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--> agencies start planning for the new ISLSCP experiment in Amazonia, it is likely that inadequate planning and resources will go into the hydrologic measurements and analyses of hydrologic processes. This deficiency will result in scientists being unable to answer basic questions posed in the scientific plan. This leads to the following recommendation: There is a need to better define the hydrologic data needed to achieve the stated goals of the WCRP climate experiments, including goals related to atmospheric and biophysical processes, and to strengthen the terrestrial hydrological studies within the WCRP, HAPEX, and ISLSCP climate experiments. As an aside, the GEWEX-Mississippi River basin study (GCIP) and GEWEX-Mackenzie have considered the terrestrial hydrologic data needs more carefully. GCIP has performed well in gathering together hydrological data to understand hydrological processes across scales up to the continental watershed scale, and this has resulted in significant improvements in NCEP's operational Eta model. Nonetheless, the program has relied on operational data whose quality may be insufficient for the goals of GEWEX or of scientific hydrology. Such operational data include precipitation from the WSR-88D rain radar, streamflow from the USGS network, surface meteorology from surface airway stations, atmospheric profiles from NOAA's radiosonde network, and radiation from the geostationary GOES satellite. Each of these have shortcomings in reaching the GEWEX goal ''of determining water and energy fluxes by measurements of observable atmospheric and surface properties." As an example, consider Figure 8, which shows accumulated precipitation over a seven-day period in the Red-Arkansas basins. Systematic errors among different WRS-88D radars resulted in identifying different radar footprints. Such errors may have a limited effect on operational forecasts, but they greatly affect the accuracy of long-term water balances. Thus, the following recommendation is proposed: For GEWEX experiments utilizing operational data, there is a need to establish the accuracy requirements for data related to estimating water and energy balances across a range of scales. Remote Sensing Readily available satellite observations represent one of the most positive aspects of the past decade and have been brought about by a combination of WCRP/ICSU initiatives like ISLSCP, NASA's Earth Observing System (EOS) research program, and advances in computer storage and transmission. The challenge here is not acquiring satellite data but rather processing and transforming the data into needed biogeophysical parameters. This last step requires broadened ISLSCP-type programs to acquire ground-truth data for the development of satellite retrieval algorithms, and a set of (global) ground validation sites. NASA currently plans to fund a validation program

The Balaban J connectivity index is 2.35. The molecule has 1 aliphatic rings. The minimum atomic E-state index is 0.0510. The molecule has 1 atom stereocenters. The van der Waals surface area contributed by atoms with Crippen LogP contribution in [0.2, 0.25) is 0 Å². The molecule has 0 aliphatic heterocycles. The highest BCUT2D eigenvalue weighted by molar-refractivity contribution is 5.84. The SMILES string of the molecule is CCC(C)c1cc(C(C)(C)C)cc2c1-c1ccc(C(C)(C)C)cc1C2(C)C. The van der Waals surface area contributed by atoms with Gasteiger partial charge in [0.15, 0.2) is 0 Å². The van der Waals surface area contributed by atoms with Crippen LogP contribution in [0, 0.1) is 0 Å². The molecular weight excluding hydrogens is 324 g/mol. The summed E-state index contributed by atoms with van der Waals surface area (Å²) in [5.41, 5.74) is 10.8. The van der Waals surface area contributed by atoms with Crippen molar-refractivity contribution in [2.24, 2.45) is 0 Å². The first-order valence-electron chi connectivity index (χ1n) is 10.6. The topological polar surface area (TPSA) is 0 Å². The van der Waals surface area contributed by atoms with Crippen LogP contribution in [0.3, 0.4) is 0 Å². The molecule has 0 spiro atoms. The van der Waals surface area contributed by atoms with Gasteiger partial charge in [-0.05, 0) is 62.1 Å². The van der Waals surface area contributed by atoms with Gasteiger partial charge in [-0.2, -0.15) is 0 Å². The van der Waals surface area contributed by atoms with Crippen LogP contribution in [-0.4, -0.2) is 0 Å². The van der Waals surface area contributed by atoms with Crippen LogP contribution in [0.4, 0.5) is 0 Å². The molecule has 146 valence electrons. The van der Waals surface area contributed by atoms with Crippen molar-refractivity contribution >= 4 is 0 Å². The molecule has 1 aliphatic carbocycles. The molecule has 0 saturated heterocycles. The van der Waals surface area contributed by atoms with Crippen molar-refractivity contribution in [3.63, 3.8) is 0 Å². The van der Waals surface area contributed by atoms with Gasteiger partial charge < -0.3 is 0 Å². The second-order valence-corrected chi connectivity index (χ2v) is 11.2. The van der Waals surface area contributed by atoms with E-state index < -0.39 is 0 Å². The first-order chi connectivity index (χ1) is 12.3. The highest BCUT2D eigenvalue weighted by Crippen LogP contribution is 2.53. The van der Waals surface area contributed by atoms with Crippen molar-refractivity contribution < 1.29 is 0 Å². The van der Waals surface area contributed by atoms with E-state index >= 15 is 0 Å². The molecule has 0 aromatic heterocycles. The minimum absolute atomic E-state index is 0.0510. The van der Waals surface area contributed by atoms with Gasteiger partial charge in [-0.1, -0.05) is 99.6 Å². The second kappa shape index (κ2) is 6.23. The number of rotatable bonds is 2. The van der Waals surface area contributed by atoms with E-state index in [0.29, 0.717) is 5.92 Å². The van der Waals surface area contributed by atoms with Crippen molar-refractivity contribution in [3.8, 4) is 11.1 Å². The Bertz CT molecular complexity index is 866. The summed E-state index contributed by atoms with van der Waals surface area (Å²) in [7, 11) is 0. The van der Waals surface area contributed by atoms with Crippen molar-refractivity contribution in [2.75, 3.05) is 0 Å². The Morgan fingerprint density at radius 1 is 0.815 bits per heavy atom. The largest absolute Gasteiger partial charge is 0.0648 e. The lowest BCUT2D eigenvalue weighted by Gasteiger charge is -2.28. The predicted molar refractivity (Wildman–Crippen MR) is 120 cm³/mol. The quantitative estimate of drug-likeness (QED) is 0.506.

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--> Figure 8 WRS-88D accumulated precipitation estimates over the Red-Arkansas river basins region of GCIP for April 8–14, 1994.